Moreover, by finding that the two suggested alternatives were adequate remedies for the opponent, the Court appears to have missed the whole point of an opposition proceeding, the purpose of which is to provide an administrative framework by which an opponent can object to the proposed registration of a trade-mark. Although the initial evidentiary burden is on the opponent to make out a case for its grounds of opposition, the ultimate burden is on the applicant to demonstrate on a balance of probabilities that the application complies with the requirements of the legislation, that the trade-mark is registrable, that the applicant is the person entitled to the registration and that the trade-mark is distinctive. The Board can decide only to either refuse the application (in whole or in part) or to reject the opposition (in whole or in part). The very reason an opponent commences an opposition is to seek the refusal of the applicant's application, thus preventing registration of the trade-mark; if an opponent instead sought damages, an account of profits, injunctive relief, destruction of offending wares and materials, etc., it would seek such relief from the courts, not the Board. Additionally, there are no costs awards in opposition proceedings and parties thus bear their own expenses irrespective of outcome or success.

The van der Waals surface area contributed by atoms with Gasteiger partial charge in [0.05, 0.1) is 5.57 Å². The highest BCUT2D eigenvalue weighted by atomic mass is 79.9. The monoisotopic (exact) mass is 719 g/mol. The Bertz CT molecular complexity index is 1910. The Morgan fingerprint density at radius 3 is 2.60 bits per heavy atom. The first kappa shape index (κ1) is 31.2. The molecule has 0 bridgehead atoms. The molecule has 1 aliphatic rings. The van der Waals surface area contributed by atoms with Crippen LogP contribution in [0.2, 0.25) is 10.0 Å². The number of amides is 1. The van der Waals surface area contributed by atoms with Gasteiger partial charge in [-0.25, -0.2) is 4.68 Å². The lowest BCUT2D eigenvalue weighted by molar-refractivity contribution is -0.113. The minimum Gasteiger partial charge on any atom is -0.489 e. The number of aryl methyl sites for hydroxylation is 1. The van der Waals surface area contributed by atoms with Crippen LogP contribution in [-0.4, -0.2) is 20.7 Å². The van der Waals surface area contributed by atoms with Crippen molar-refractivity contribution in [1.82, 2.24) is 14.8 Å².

However, the alternatives suggested by the Court in Indigo Books are judicial proceedings requiring the opponent to commence an action against the applicant in a court. As a plaintiff party-litigant, the opponent would bear the burden of proving the elements of its cause(s) of action, would face the prospect of a counterclaim, and would be responsible for paying a portion of the defendant applicant's costs in the event that the action was not successful. In any event, neither alternative suggested by the Court provides the opponent with the opportunity to seek the refusal of an applicant's pending application in an administrative context, and thus neither is "adequate", nor truly an alternative.
The decision in Indigo Books ignores the fact that Parmalat had already confirmed that a theory of depreciation of goodwill under s. 22, in combination with a ground under s. 30(i), could sustain a ground of opposition under s. 38(2)(a). The fact that Indigo's proposed amendment was thus a judicially recognized ground of opposition was conflated by the Court in Indigo Books with the fact that Indigo could also seek redress from the courts regarding a breach of s. 22 concerning the applicant's use of the impugned trade-mark. Moreover, O'Keefe, J.'s stated justification for his suggested alternatives exhibit an air of paternalism, as evidenced at the following excerpts from paragraphs 44 and 45 of Indigo Books: